(Sorry this blog post is so late! We had a seven-hour power failure last week that derailed lots of inessentials.)
Last week, when Jen and I were fixing some special character problems in the digital library, we came across A Mapp of the County of Lincolne, with its divisions & Hundreds: or Wapontacks."Wapontacks"? Our prior experience told us this was surely a typo, so we enlarged the image to look closely. Sure enough, the map really did say "wapontacks"!
This led us straight to my second favorite reference book, The Oxford English Dictionary. (What's YOUR favorite reference book? Tell us in comments!) The OED told us "A subdivision of certain English shires, corresponding to the ‘hundred’ of other counties.". Huh. Curious, we read the etymology:
[a. ON. vápnatak, f. vápna genit. pl. of vápn WEAPON + tak act of taking (related to taka to TAKE). The late OE. wǽpenᵹetæc shows assimilation of form to native compounds like wǽpenᵹewrixle exchange of blows.
The recorded senses of the word in ON. are: (1) a vote of consent expressed by waving or brandishing weapons; (2) a vote or resolution of a deliberative assembly; (3) in Iceland, the breaking up of the session of the Althingi, when the members resumed their weapons that had been laid aside during the sittings. In English there is no trace of these senses, and the development of the actual sense can only be explained conjecturally. It is noteworthy that ‘wapentakes’, like ‘hundreds’, often received their names from some natural or artificial object (e.g. a barrow or a tree) which afforded a suitable rallying-place for open-air meetings. Assuming that in England wapentake originally meant the act of signifying assent at a public assembly, it seems not improbable that the men of the district whose place of meeting was (e.g.) at Osgod's Cross might be said to belong to ‘the wapentake of Osgod's Cross (Osgoldcross)’; the use of the word to denote a territorial division would thus be sufficiently accounted for.]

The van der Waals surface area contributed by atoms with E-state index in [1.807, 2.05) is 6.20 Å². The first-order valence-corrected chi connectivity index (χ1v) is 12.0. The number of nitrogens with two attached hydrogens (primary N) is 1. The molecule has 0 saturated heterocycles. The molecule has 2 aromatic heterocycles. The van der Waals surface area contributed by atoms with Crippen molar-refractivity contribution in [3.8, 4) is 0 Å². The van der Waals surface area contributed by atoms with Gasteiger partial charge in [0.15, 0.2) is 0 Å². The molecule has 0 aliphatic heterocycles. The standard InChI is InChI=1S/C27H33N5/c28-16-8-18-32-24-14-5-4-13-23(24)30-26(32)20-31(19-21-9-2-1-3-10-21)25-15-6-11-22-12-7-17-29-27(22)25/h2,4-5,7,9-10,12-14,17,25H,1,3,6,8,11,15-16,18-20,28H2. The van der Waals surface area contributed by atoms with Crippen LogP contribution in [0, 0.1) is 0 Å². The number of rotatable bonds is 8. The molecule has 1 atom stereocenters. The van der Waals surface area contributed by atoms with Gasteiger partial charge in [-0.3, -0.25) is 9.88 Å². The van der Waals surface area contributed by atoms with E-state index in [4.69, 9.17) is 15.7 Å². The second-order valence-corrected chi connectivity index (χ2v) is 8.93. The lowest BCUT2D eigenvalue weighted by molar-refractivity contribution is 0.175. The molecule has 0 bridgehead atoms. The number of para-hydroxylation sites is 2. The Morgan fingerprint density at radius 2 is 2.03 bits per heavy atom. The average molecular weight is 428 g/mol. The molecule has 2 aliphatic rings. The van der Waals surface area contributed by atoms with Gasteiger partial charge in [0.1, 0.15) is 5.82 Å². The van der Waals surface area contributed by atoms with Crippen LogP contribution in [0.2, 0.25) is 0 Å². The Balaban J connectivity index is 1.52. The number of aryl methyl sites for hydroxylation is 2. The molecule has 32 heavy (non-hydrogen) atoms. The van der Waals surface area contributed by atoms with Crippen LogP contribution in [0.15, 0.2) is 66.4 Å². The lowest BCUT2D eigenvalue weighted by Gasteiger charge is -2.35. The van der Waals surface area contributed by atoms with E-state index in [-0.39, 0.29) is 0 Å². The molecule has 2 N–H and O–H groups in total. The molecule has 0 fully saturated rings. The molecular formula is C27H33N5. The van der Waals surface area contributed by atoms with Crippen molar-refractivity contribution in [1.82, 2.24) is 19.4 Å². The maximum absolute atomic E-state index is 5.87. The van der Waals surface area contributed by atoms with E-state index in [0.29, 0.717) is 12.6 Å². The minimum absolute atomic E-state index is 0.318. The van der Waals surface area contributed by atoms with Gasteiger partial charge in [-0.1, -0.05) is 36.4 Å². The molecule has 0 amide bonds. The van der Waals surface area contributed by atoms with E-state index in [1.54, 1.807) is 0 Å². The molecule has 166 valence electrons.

Try our Mapp of the West Ridinge of Yorke Shire: With its Wapontakes or Britannia: or a Geographical description of the Kingdoms of England, Scotland, and Ireland, with the Isles and Territories thereto belonging for a small subset of our collection of documents dealing with wapentakes, wapontacks, wapontacks, and hundreds.